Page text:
A Most Wanted Man by John le Carre
|A Most Wanted Man by John le Carre|
|Reviewer: Lesley Mason|
|Summary: John Le Carré back where he belongs, in the world of spooks and distrust, but somehow I do feel that he's not as confident here as he was in the old days when we knew our enemy as well as we knew our friends. Now, we're not even sure which is which, or why. A good gripping read as you'd expect, but I found the ending a bit too 'pat'.|
|Buy? Maybe||Borrow? Yes|
|Pages: 371||Date: August 2014|
|External links: Author's website|
Melik is a Turkish heavy-weight boxing champion. He lives with his widowed mother in Hamburg and they are both doing their very best to keep below the radar. Since his father died they don’t even go to the mosque on a regular basis. But this particular weekend Leyla wants to go. Her daughter, still in Turkey, is getting married, and a special prayer seems to be in order. It is a visit that might well end up costing them the eight years good behaviour needed to finally get beyond their tolerated status to enable full German citizenship.
On this particular Friday, they are followed from the mosque. To be fair, Melik has been followed before but may not have noticed.
The follower eventually announces himself. Issa. And he wants to study medicine. But right now he needs help.
Issa is just about as illegal as they come. Imprisoned in Russia, or maybe Turkey or maybe both for some unnamed offence – as if being Chechen isn't offence enough in some parts of the world – he has escaped, by way of Sweden and Denmark and one more capture and one more jail-break en route, just to ensure that there is an Interpol warrant out for him.
That's a story that may take a while to be allowed out. Leyla takes him in, because he is a muslim and he clearly needs help. That simple. That deadly. Melik is not quite so trusting.
Issa is not completely alone in the world however. He has on his side the radical young lawyer, Ananabel Richter. She is of ultra-traditional legal stock – only her brother has managed to escape the family firm to become a doctor – but she plies her trade at the margins, working for Sanctuary North, a help-centre for would-be refugees and others with nowhere else to turn.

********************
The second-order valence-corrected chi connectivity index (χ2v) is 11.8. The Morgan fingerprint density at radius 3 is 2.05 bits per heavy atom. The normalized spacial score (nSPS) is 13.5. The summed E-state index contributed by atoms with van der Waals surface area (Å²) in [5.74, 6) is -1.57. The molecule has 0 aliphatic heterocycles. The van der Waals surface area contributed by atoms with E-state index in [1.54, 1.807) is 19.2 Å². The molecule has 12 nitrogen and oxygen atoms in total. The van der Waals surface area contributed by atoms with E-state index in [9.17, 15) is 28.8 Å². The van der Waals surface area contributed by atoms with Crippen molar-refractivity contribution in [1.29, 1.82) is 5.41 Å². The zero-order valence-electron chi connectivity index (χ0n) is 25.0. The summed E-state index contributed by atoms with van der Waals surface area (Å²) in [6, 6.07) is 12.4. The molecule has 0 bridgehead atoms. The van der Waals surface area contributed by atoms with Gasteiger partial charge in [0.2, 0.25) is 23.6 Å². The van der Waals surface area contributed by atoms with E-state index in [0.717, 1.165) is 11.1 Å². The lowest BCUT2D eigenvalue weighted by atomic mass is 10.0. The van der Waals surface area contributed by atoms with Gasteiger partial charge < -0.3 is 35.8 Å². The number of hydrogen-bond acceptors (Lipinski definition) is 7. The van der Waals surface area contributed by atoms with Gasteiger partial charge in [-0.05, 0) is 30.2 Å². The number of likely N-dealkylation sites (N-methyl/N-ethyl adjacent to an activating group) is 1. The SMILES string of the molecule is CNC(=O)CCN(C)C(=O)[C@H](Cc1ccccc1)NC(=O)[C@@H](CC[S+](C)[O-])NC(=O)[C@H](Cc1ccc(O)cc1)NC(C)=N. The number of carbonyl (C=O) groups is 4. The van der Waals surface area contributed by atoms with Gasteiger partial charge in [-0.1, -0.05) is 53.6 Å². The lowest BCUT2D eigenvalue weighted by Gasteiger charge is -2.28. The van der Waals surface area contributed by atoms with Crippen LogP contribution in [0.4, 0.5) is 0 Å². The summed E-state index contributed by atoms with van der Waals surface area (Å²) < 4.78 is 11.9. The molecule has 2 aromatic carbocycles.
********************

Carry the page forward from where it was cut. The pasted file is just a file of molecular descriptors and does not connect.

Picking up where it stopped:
It is Annabel who brings the case of Issa to Tommy Brue. Brue is an ex-pat Brit with a private bank to his name. The family inheritance buys prestige but the bank itself has outlived its glory days, the retreat from Vienna to Hamburg might not have been entirely voluntary, but it is just one of the many myths that surround the legacy that Brue doesn't fully understand – his father would never have let him in on all of the secrets – but about which he knows enough to know it is as much a threat as a prop to the business in the new world order.
Issa, it seems, is a connection to the old world order. He has, it would seem, a key to one of the Lippizaner accounts. Named for the famous horses of the Spanish riding school. Like the horses the Brue Lippizaners were also not born white, but black, and only grew white with age.
With his personal life as rocky as his business interests, it is no wonder that Brue is intoxicated by the passionate young lawyer and as the claim appears to be real he gets drawn further into to an affair which he had no way of knowing would bring him at this late stage into the remit of three of the world's most powerful intelligence agencies.
If you thought that following the end of the Cold War, any number of hatchets had been buried think again. If Le Carré has anything like a finger on the pulse as he once did, then the enmities run rife among friends as much as they ever did.
No mention of hacking the phones of Presidents here, but clearly there is no love lost between the various agencies, each with their own take on the new world threat of militant Islamism.
From the master of the spy novel, the book is of course utterly readable and totally believable. It spins not on gadgets except in so far as the plot wouldn't work if all of the gadgets did – a foible I found hard to forgive. It runs instead along the fault lines of human allegiances and failures and favourites and treacheries.
It should be a no-brainer automatic recommendation of a book, but I can't go that far. I found the final denouement a complete wash-out. I felt, there is no other way to say this, cheated. Of course, a number of the characters would also be left feeling they had been robbed and maybe this is the point, but as a reader, I can't buy into that. It just felt, to me at least, as though the author had painted himself into a corner and couldn't find a better way out of it.
Or maybe he'd just gotten bored with the whole premise and this was a nice neat solution.
I have to give it the four stars because it is a gripping read – right up until the point at which it isn't. As for a recommendation though, that has to come down on the side of a 'maybe'.
For classic spy-mastery you have to go back to the early days: The Spy Who Came in from the Cold - there really is no-one who comes close to the early episodes from the master. Unless you want to go back to Graham Greene and Ian Flemming - and forget all the silly films along the way.
You can read more book reviews or buy A Most Wanted Man by John le Carre at Amazon.co.uk
You can read more book reviews or buy A Most Wanted Man by John le Carre at Amazon.com.
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